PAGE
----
That scheme was a major focus of Hays’ 1975 manuscript, Cognitive Structures, which he then published with HRAF Press in 1981. I used that scheme in my 1976 article in MLN, Cognitive Networks and Literary Semantics, and in my 1978 dissertation, Cognitive Science and Literary Theory.

But it’s one thing to have such a scheme laid out in an abstract theory, one lacking the many details needed for a computer simulation, and quite something else to make practical use of it. We know how to draw cognitive network diagrams, for example:


And we know how to relate such diagrams to texts. That’s what I did in the MLN article, where the text was Shakespeare’s Sonnet 129. I just couldn’t make it work with my Coleridge texts, not like I wanted to, though perhaps I could have forced it.

But what’s the point?

Something interesting happens, however, when you declare the shop closed. You stop looking for new stuff and made do with what you’ve got. And sometimes you find things you hadn’t been aware of.

That’s what I’ve decided to do. I believe that the means exist to say something interesting and principled about the relationship between “Kubla Khan” and “This Lime-Tree Bower My Prison.”

Principled and Interesting

While I’ve decided that cognitive network models alone adequate are not to the job. I do think we’re going to need some kind of cognitive network, so let’s start there.

As the name suggests, a cognitive network is about cognition, not the whole of the mind. Nodes in such networks are linked to words, so it is through such linkage that we can relate them to texts, such as poems. A person one knows, such as Charles (I’m thinking of Coleridge’s friend, Charles Lamb), will be linked to a name – “Charles Lamb” – to various facts about the person and to one’s history with that person. All of that can be represented in a cognitive net.

But the person’s appearance, the sound of their voice, the way they walk, none of that makes it into cognitive. That’s all sensorimotor stuff. That’s in those subconceptual systems Gärdenfors talks about. And so is our emotional relationship with that person, for the behavioral systems mediating interpersonal interaction are basically of the sensorimotor order. They may be touched by cognition, but they are of a different order.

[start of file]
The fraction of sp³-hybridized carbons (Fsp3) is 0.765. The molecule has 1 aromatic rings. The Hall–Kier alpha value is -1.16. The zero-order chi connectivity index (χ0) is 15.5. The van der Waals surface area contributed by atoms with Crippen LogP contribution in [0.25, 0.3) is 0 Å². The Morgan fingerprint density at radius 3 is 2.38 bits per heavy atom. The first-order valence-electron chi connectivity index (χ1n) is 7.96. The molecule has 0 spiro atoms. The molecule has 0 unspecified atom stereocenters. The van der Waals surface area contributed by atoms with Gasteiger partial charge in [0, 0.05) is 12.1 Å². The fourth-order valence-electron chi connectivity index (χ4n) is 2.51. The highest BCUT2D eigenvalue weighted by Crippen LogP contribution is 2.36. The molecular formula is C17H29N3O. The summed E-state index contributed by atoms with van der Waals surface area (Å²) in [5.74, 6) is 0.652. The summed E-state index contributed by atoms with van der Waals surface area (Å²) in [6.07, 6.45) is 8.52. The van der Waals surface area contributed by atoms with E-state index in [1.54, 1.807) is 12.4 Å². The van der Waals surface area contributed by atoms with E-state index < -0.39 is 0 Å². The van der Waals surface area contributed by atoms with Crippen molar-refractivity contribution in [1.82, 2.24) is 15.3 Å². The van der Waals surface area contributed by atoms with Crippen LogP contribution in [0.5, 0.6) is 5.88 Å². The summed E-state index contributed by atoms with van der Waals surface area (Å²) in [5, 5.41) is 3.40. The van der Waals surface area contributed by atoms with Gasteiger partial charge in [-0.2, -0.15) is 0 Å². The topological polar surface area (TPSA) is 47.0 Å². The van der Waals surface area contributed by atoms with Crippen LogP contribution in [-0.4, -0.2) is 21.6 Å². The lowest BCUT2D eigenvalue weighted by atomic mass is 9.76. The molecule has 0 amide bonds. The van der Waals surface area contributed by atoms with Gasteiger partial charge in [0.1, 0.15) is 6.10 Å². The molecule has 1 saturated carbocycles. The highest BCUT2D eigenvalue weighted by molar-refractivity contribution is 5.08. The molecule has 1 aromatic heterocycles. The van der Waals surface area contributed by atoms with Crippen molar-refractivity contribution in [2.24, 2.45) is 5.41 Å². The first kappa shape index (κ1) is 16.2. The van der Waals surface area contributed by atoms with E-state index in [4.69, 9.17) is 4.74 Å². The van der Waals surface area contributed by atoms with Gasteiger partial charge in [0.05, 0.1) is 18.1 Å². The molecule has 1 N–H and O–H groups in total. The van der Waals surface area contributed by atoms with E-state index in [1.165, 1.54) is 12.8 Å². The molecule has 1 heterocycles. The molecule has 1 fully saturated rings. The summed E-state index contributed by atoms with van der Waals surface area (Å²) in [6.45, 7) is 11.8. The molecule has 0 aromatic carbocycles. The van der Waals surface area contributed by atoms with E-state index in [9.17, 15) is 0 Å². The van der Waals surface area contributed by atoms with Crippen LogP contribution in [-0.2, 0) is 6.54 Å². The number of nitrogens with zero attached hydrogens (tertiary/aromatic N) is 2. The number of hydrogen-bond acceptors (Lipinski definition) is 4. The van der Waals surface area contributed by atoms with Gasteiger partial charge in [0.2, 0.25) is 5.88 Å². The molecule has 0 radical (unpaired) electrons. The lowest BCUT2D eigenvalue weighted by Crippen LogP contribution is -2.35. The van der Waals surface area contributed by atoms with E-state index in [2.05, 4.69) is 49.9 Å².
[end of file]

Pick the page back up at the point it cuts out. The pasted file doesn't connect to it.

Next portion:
Now, in his conversation poems, such as “This Lime-Tree Bower”, Coleridge addresses himself to someone close to him. Charles Lamb in “This Lime-Tree Bower” (LTB), his young son Hartley in “Frost at Midnight”, his fiancé, Sara Fricker, in “The Aeolian Harp”, and the Wordsworths and Hartley in “The Nightingale”. But “Kubla Khan” (KK) is addressed to no one in particular. It is thus not linked to personal history.

Can we make anything of that that is principled? I suspect so. But to do it we’re going to have to speculate a bit, quite a lot, actually. But then, where incremental conceptualization just won’t get the job done – and in this case it surely will not – speculation is our only option. As long as we’re careful, others can follow and correct us.

KK certainly does mention individuals. There’s the title character, but there’s also the “woman wailing for her demon lover”, the “damsel with a dulcimer”, and “all who heard” – the poet’s audience. There’s no reason to think Coleridge had specific individuals in mind – though I suppose he might have. But I want to take a different tack.

In what remains one of the best essays ever written about the poem (“Kubla Khan,” Proto-Surrealist Poem in Language as Symbolic Action, 1966, pp. 201-222), Kenneth Burke suggests “that this indeterminate mixture of motion and action is in effect a poeticized psychology, detailing not what the reader is to see but what mental states he is thus empathically and sympathetically imitating as he reads” (pp. 208-209). I agree, more or less.